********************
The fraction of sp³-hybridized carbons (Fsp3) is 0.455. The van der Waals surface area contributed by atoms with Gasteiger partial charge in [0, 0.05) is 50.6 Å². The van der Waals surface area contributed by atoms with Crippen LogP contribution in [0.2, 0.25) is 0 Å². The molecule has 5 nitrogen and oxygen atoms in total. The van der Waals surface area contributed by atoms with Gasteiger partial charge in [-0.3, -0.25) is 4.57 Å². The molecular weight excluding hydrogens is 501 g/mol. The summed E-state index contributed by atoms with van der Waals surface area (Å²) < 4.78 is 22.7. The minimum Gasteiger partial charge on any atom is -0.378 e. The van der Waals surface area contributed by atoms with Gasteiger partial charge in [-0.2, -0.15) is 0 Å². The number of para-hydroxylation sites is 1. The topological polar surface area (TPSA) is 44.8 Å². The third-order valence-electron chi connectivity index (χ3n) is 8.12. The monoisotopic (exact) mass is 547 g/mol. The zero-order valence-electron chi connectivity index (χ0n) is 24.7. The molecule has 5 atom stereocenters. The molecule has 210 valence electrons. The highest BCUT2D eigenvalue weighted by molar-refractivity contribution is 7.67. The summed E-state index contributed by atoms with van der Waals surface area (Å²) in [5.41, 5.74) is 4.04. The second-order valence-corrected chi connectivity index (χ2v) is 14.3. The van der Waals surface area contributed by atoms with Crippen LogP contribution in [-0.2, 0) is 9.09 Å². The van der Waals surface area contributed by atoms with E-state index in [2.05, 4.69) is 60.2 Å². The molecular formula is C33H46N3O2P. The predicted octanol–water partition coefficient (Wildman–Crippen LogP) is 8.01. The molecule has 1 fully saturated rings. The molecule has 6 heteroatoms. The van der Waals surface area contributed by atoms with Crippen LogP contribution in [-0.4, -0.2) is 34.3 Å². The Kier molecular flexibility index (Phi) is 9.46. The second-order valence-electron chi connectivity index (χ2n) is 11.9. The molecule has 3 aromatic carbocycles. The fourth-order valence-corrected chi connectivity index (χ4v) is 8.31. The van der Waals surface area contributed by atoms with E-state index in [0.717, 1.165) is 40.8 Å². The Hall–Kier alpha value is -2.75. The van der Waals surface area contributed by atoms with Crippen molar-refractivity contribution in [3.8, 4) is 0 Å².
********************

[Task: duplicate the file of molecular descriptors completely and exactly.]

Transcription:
The fraction of sp³-hybridized carbons (Fsp3) is 0.455. The van der Waals surface area contributed by atoms with Gasteiger partial charge in [0, 0.05) is 50.6 Å². The van der Waals surface area contributed by atoms with Crippen LogP contribution in [0.2, 0.25) is 0 Å². The molecule has 5 nitrogen and oxygen atoms in total. The van der Waals surface area contributed by atoms with Gasteiger partial charge in [-0.3, -0.25) is 4.57 Å². The molecular weight excluding hydrogens is 501 g/mol. The summed E-state index contributed by atoms with van der Waals surface area (Å²) < 4.78 is 22.7. The minimum Gasteiger partial charge on any atom is -0.378 e. The van der Waals surface area contributed by atoms with Gasteiger partial charge in [-0.2, -0.15) is 0 Å². The number of para-hydroxylation sites is 1. The topological polar surface area (TPSA) is 44.8 Å². The third-order valence-electron chi connectivity index (χ3n) is 8.12. The monoisotopic (exact) mass is 547 g/mol. The zero-order valence-electron chi connectivity index (χ0n) is 24.7. The molecule has 5 atom stereocenters. The molecule has 210 valence electrons. The highest BCUT2D eigenvalue weighted by molar-refractivity contribution is 7.67. The summed E-state index contributed by atoms with van der Waals surface area (Å²) in [5.41, 5.74) is 4.04. The second-order valence-corrected chi connectivity index (χ2v) is 14.3. The van der Waals surface area contributed by atoms with Crippen LogP contribution in [-0.2, 0) is 9.09 Å². The van der Waals surface area contributed by atoms with E-state index in [2.05, 4.69) is 60.2 Å². The molecular formula is C33H46N3O2P. The predicted octanol–water partition coefficient (Wildman–Crippen LogP) is 8.01. The molecule has 1 fully saturated rings. The molecule has 6 heteroatoms. The van der Waals surface area contributed by atoms with Crippen LogP contribution in [-0.4, -0.2) is 34.3 Å². The Kier molecular flexibility index (Phi) is 9.46. The second-order valence-electron chi connectivity index (χ2n) is 11.9. The molecule has 3 aromatic carbocycles. The fourth-order valence-corrected chi connectivity index (χ4v) is 8.31. The van der Waals surface area contributed by atoms with E-state index in [0.717, 1.165) is 40.8 Å². The Hall–Kier alpha value is -2.75. The van der Waals surface area contributed by atoms with Crippen molar-refractivity contribution in [3.8, 4) is 0 Å².